Warner Bros. Hosts Its First-Ever Studio DayThe Next Great Storytellers / Posted on February 19, 2020
Nearly 200 WB First Cut program participants were welcomed to the Warner Bros. lot in Burbank for WB’s first-ever Studio Day. The day was designed to give high school students with an interest in production careers an opportunity to learn about various pathways the entertainment industry has to offer. Through programs like WB First Cut, WB aims to create access into the entertainment industry for emerging voices and talents.
Students kicked off the day with “Behind the Credits,” a career insights panel featuring five creatives whose roles have contributed to several of the most successful television shows produced by Warner Bros. Television: Nkechi Okoro Carroll (Executive Producer + Showrunner, “All American”), Tara Hernandez (Co-Executive Producer, “Young Sheldon”), Christina Kim (Writer + Executive Producer, “Blindspot”), Jaffar Mahmood (Producing Director, “Young Sheldon”) and Eric Wallace (Executive Producer + Showrunner, “The Flash”). During the panel, each person spoke openly about their roles in which many of the students in the audience aspire to be one day. They also gave candid advice while discussing their unique career paths that led them into the industry.
Throughout Studio Day, students attended four 40-minute production-focused sessions where they were able to gain insights and hands-on experiences in the setting of a working studio lot. These aspiring filmmakers participated in post production sessions on WB’s dub stages and color grading suites, a tour of soundstages and backlot sets, production assistant training and a presentation on making a studio movie.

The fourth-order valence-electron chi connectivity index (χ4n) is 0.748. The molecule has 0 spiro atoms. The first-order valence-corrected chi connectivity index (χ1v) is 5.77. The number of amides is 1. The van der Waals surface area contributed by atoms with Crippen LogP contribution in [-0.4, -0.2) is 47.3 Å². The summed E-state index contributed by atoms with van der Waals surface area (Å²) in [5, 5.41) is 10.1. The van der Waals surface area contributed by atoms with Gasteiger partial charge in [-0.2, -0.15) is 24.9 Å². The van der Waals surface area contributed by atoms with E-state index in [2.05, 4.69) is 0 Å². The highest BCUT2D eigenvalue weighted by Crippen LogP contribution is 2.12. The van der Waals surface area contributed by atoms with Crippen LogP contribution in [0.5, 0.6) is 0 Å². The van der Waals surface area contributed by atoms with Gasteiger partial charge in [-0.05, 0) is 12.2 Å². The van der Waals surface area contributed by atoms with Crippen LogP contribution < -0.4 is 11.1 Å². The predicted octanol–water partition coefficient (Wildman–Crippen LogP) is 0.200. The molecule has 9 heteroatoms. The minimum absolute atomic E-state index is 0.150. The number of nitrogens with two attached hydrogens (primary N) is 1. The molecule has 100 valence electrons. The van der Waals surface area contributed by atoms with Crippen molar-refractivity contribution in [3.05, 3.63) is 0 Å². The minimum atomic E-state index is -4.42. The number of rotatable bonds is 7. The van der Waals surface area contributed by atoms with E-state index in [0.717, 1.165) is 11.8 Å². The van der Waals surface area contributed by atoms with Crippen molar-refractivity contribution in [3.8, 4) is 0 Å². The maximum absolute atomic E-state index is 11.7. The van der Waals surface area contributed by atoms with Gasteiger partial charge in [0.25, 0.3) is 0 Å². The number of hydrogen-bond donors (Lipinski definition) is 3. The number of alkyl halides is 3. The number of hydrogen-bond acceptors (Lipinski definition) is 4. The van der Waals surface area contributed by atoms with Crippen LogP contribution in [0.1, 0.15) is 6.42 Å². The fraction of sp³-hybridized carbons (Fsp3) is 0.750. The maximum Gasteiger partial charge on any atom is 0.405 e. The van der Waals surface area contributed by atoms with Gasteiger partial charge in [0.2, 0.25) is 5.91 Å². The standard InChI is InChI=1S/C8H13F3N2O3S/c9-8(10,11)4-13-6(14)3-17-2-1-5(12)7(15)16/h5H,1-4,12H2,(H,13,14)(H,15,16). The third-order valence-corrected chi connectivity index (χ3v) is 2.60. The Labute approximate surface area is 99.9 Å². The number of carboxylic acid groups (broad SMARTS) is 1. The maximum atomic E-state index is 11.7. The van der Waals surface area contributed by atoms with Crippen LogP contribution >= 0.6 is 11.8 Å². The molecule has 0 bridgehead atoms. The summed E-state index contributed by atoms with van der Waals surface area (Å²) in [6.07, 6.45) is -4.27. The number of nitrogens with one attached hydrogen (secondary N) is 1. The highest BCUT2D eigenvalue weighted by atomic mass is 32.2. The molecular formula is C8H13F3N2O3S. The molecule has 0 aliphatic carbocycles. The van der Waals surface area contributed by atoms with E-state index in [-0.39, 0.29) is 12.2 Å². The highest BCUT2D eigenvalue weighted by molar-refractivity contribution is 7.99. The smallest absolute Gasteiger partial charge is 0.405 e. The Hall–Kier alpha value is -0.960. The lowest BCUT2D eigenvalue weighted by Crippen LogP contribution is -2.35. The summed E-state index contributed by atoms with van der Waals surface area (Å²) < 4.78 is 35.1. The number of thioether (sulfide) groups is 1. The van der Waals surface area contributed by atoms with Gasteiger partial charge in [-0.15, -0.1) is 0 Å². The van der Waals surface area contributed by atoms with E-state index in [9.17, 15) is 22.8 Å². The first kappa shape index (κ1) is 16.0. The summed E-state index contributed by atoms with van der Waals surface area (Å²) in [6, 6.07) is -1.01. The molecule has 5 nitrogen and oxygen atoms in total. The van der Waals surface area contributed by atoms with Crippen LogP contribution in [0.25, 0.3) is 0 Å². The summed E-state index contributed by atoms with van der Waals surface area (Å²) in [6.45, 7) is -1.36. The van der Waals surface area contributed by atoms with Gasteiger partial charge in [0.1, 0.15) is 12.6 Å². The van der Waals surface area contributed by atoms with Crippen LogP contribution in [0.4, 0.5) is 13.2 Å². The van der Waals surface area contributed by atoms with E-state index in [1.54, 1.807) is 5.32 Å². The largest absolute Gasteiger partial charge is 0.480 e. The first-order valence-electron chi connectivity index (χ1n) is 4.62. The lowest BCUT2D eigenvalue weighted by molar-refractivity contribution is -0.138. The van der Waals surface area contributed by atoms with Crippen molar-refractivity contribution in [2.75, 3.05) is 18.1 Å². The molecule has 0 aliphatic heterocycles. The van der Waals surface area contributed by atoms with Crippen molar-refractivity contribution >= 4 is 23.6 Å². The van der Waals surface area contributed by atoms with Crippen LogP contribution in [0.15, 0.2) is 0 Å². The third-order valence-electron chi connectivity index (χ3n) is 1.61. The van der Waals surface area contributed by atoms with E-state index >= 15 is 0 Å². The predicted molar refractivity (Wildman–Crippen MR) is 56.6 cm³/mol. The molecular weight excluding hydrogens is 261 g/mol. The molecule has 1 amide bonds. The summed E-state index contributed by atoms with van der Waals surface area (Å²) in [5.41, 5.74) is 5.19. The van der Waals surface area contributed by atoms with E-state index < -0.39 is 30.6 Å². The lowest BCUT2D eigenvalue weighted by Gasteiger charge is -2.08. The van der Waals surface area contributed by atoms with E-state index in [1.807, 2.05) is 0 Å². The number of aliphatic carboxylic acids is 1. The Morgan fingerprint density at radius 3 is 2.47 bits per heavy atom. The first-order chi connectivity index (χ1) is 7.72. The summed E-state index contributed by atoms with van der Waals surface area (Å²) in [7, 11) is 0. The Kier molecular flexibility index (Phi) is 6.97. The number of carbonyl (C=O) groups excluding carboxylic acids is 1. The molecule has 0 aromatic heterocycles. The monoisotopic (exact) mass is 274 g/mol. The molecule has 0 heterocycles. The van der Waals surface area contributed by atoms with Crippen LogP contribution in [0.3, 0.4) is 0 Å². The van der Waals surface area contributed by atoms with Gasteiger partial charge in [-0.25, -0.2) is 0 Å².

During lunch, a nonprofit resource fair was held to give students a chance to engage with organizations like Film2Future, Hollywood CPR, National Association of Latino Independent Producers and NewFilmmakers Los Angeles—all of which provide education and training opportunities beyond the classroom experience.
Peter Dodd, Warner Bros. Pictures’ VP of Development & Production, closed out the day with “See Yourself in the Work We Do,” a conversation about the importance of representation in film. During the discussion, Dodd shared his experience as a former agent and now a studio executive. The conversation was a reminder of the progress the entertainment industry has made and the work it must continue to do as we strive to create a more inclusive environment.
WB First Cut provides filmmaking curriculum, skills and expanded industry opportunities to high school students as they pursue additional schooling and careers in storytelling. Now in its third season with partners Los Angeles Unified School District and nonprofit Ghetto Film School, the program first launched in 2018. Learn more about our WB Good programs by visiting this page.